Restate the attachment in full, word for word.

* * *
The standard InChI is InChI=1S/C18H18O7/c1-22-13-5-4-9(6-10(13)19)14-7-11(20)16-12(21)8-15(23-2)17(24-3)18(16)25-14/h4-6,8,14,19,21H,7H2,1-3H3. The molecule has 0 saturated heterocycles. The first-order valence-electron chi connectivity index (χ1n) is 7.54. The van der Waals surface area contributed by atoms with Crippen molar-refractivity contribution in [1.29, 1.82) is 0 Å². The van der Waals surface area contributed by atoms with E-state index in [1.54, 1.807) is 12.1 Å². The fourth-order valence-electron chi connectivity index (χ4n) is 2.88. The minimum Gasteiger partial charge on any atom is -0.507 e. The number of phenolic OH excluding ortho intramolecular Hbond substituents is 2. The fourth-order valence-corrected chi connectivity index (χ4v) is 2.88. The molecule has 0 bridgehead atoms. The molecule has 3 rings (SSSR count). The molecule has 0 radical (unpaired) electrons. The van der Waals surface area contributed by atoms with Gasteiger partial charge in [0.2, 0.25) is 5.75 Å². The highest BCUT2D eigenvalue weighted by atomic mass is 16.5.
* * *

The standard InChI is InChI=1S/C18H18O7/c1-22-13-5-4-9(6-10(13)19)14-7-11(20)16-12(21)8-15(23-2)17(24-3)18(16)25-14/h4-6,8,14,19,21H,7H2,1-3H3. The molecule has 0 saturated heterocycles. The first-order valence-electron chi connectivity index (χ1n) is 7.54. The van der Waals surface area contributed by atoms with Crippen molar-refractivity contribution in [1.29, 1.82) is 0 Å². The van der Waals surface area contributed by atoms with E-state index in [1.54, 1.807) is 12.1 Å². The fourth-order valence-electron chi connectivity index (χ4n) is 2.88. The minimum Gasteiger partial charge on any atom is -0.507 e. The number of phenolic OH excluding ortho intramolecular Hbond substituents is 2. The fourth-order valence-corrected chi connectivity index (χ4v) is 2.88. The molecule has 0 bridgehead atoms. The molecule has 3 rings (SSSR count). The molecule has 0 radical (unpaired) electrons. The van der Waals surface area contributed by atoms with Gasteiger partial charge in [0.2, 0.25) is 5.75 Å². The highest BCUT2D eigenvalue weighted by atomic mass is 16.5.